We hope you all enjoyed last month’s culinary conundrum and maybe you even learned a little something in the process!

For those who may have missed the beginning of our series, you may ask, “What are culinary conundrums?” Think of use by dates, to freeze or not to freeze and the infamous 5-second rule! There are many schools of thought on these hot topics…So, what better way to solve these culinary conundrums than to turn to experts in the culinary and nutrition world, to hear where they take a stand?  Our new series addresses one of these topics each month, making for some interesting conversations and fun food fodder!

Spring has sprung! And that got us thinking about a culinary conundrum that might be sprouting up in your own kitchen, those green shoots growing out of our garlic cloves.  Rumors abound about these little buggers – they are terribly bitter, chucking the entire head of garlic is necessary if you find the green sprouts, or the clove is just really old and you should never think of using it. So, what do the experts say?  Do the experts get rid of those green shoots in a garlic clove before using, toss the clove altogether, or just use the entire clove, green shoot and all? The answers may surprise you…or maybe not!

When we’re cooking at home, sometimes we’ll just leave it in there unless it’s really gnarly looking — we haven’t noticed that bitter taste that French chefs talk about.” – Editors at Food52

Not usually, I haven’t really noticed a difference in flavor or digestive issues.“ – Melissa Clark, food columnist for The New York Times and cookbook author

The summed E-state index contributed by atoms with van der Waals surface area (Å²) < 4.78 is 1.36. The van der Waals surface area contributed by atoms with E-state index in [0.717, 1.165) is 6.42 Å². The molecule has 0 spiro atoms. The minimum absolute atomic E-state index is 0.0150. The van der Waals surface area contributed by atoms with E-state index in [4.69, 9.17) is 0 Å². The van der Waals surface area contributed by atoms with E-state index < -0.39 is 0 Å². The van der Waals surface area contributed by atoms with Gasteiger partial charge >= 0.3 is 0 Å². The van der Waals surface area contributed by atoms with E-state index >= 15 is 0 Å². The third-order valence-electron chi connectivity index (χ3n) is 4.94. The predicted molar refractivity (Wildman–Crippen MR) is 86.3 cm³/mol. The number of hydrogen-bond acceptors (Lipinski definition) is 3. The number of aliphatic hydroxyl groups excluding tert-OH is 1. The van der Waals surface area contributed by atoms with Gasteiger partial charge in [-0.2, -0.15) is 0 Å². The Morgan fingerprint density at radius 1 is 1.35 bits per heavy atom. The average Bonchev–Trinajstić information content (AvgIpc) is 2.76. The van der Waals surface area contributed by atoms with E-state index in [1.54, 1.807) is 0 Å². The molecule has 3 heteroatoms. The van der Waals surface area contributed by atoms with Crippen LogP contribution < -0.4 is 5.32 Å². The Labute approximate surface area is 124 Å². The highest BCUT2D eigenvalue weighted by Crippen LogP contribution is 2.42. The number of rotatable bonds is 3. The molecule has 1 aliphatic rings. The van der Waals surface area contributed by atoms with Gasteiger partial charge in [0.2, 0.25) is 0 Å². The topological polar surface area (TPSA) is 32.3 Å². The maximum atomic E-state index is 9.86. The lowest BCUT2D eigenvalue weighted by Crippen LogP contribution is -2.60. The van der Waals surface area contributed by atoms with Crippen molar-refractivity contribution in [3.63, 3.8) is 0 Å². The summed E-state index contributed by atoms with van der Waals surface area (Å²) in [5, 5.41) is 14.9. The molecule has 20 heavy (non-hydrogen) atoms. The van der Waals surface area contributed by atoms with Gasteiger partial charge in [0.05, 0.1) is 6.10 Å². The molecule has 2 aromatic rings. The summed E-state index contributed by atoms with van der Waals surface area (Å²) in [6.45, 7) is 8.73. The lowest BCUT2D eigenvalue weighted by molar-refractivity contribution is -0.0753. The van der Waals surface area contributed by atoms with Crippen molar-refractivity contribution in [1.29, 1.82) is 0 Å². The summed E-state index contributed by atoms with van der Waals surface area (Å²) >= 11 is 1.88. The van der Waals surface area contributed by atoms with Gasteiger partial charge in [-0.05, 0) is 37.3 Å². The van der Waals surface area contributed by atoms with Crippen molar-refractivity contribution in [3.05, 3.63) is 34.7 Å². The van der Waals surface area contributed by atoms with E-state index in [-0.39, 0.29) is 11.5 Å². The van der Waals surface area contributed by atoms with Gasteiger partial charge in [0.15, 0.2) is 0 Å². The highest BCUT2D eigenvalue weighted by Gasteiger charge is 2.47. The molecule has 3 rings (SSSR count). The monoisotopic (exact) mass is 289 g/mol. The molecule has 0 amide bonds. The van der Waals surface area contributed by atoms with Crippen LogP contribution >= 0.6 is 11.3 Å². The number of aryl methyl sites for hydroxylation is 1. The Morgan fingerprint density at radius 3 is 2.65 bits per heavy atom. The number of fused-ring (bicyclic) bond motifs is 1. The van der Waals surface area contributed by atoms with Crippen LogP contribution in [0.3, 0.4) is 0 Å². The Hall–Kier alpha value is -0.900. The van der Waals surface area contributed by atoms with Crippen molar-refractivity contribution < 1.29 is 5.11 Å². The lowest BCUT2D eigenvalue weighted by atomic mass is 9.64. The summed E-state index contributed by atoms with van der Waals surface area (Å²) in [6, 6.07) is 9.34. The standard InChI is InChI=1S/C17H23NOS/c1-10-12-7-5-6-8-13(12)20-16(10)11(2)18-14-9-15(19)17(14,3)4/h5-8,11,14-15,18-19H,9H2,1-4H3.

Yes, I always cut out the green shoot.” – Janice Bissex, Dietitian and one of the Mom’s behind Meal Makeover Mom

I usually remove the green because of the way I chop garlic. I use the back side, the opposite side to the blade or the blunt side of the knife, to mash garlic and if the germ is present, it is impossible to do my little trick with garlic.  Also I don’t like the bitter taste so I prefer to remove it.” – Joan Weir, chef, restaurateur and cookbook author

No, I do not.  I am not aware of any food safety concerns related to that sprout.  In fact, some evidence indicates that when plant foods have a small bit of sprout (such as in “sprouted” lentils, rice, and grains) they may have some benefits, such as an increase in nutrients and digestibility.  However, I’m not talking about a fully sprouted plant, such alfalfa sprouts or mung bean sprouts.  While these are nutritious, they have been vulnerable to food borne illness.” – Sharon Palmer, The Plant-Powered Dietitian

Yes, it may be a myth but I get rid of it if it’s big.  It’s a little more fibrous.” – Ana Sortun, chef, restaurateur and cookbook author

Yes, I do, because that is what I learned to do at a 5-star restaurant where I cooked. I don’t have to do that very often because we go through quite a bit of fresh garlic in our house. I store it properly – in a vented container in my cupboard or on my little countertop produce display.” – Michelle Dudash, Registered Dietitian Nutritionist & Chef Consultant

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